Real Estate Law Article: Options for Home Loan Modifications
If you are facing a foreclosure, you have several program options in negotiating a workout with your lender. Here are a few of the best programs:
Making Home Affordable Modification Program
The Making Home Affordable Modification Program, or HAMP, is a government-sponsored program that allows you to lower your monthly mortgage payment to 31% of your gross income. The lender will typically lower your payment by lowering the interest rate to as low as 2%, extending the length of the loan up to 40 years, and offering a principal forbearance or deferral. The lender also has the option to forgive a portion of the principal. The interest rate will be fixed for five years and then adjusted upward by 1% per year until the interest rate cap is reached. The costs of the foreclosure as well as any unpaid taxes or insurance will be added to the principal balance of the modified loan.
Only a mortgage in first position may be modified under this program. If you have a second mortgage, it usually must be extinguished first. Often, an incentive is paid to the mortgagor in first position to help satisfy any junior lien holders. Speak with a HUD-approve counselor or a real estate attorney to determine how to handle your second mortgage in this situation. You may also qualify for the Second Lien Modification Program described below.
You will also receive an incentive if you stay in the program and make each monthly payment. For each year that you do so, for a total of five years, you will receive a $1,000.00 payment that will be applied to the principal balance of your loan. You can accrue up to $5,000.00.
The lender will usually suspend the foreclose proceedings while they consider you for the HAMP program. If you are accepted, you will have to make three monthly payments on a trial program. If you make these three payments your modification will be permanent. If you miss any of these payments, you will not receive a permanent modification and the foreclosure proceedings will resume. However, the Home Affordable Foreclosure Alternatives, which is part of the HAMP program, has a streamlined process for short sales or deed-in-lieu of foreclosures for homeowners who cannot complete the program.
To be considered for this program, your home must be your current primary residence, the amount you owe on your first mortgage must be equal to or less than $729,750.00, you must have received your current mortgage before January 1, 2009, your payment on your first mortgage must be more than 31% of your current gross income, and you must have trouble paying your mortgage. Visit www.makinghomeaffordable.gov to determine your eligibility for this program. If you qualify for HAMP you must complete a three to four month trial period to demonstrate that you are able to consistently make the reduced payments. After you successfully complete the trial period, your mortgage will be permanently modified.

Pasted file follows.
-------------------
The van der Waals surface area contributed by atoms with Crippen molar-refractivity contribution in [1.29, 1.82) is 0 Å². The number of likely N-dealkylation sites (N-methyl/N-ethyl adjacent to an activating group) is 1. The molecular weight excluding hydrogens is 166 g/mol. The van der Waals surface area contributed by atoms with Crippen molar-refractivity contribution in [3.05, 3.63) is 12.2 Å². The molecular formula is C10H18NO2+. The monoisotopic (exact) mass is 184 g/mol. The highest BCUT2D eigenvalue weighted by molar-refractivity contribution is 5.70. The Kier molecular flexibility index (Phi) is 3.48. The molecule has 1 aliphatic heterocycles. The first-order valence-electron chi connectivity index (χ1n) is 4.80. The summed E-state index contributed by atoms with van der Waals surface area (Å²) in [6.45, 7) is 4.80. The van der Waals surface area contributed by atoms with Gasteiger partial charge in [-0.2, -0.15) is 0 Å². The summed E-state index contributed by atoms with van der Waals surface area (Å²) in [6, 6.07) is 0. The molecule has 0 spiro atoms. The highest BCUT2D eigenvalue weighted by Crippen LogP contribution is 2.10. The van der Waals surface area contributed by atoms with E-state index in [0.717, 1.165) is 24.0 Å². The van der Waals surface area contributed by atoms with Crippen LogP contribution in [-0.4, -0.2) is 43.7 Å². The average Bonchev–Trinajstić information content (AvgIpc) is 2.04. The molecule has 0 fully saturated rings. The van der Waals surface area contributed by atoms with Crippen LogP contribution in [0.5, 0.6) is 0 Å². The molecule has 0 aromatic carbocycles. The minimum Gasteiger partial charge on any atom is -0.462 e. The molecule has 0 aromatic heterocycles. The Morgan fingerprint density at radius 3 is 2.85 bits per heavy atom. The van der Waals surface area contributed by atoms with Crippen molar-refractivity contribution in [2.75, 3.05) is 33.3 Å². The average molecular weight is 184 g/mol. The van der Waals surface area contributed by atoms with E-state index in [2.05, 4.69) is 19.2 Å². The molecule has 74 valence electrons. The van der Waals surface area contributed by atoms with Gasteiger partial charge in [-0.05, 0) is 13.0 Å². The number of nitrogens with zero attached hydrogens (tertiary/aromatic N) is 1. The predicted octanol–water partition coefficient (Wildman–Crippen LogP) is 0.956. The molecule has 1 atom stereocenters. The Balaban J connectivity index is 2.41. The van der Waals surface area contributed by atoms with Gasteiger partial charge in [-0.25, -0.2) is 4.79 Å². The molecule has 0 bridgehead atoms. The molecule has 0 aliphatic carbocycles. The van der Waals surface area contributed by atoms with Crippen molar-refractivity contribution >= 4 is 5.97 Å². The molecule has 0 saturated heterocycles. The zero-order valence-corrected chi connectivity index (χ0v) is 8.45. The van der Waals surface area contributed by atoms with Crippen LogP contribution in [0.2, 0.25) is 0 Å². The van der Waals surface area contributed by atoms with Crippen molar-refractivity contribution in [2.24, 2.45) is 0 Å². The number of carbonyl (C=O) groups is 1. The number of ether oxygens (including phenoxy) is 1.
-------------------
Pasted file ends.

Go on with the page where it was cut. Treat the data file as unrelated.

You may only modify your loan once under this program. This program is scheduled to end December 31, 2012.
Making Home Affordable Refinance Program
This program is designed for homeowners who are current on their mortgage and wish to refinance to a more affordable loan but are unable to do so because of a decrease in value of their home. If you are current on your loan and your house is not too far underwater, you can likely refinance your mortgage to a fixed-rate, low-interest loan. This is a new loan and you will be required to submit a loan application and go through the underwriting process. You will also be responsible for loan refinances fees.
If you refinance into a 15 or 30 year fixed-rate mortgage, your payments will likely not be lowered and may actually be higher. However, the advantage is that you have stability moving forward and can avoid any interest rate increases in your original mortgage. The new loan will not include any balloon payments or prepayment penalties and the interest rate will be based on the current market rate. The only amount added to your principal balance will be transaction costs. A lender cannot receive cash from this loan. When you apply for a refinance, you should recieve a Truth in Lending Statement from your bank containing your new interest rate, mortgage payment and the amount you will pay over the life of the loan. Make sure you recieve and review this statement so you understand the financial ramifications of your refinance.
To qualify for the Making Home Affordable Refinance Program, you must have a loan owned or controlled by Freddie Mac or Fannie Mae. Typically, you can only miss one payment in the last 12 months and your first mortgage must not exceed 105% of the current market value of your home. For instance, if your home is worth $200,000.00 and you owe $210,000.00 or less, you may qualfiy. You must also have sufficient income to make the new mortgage payments. This program only applies to loans in first position. The home you are trying to refinance must also be your principal resident. Visit www.makinghomeaffordable.gov to determine if you qualify for this program.
If you do not qualify for any of the government-sponsored programs, you can attempt to modify the terms of your mortgage by working directly with your lender. If you have only missed a payment or two and you have not received a notice of intent to foreclose, then you likely can work out a modification with your lender.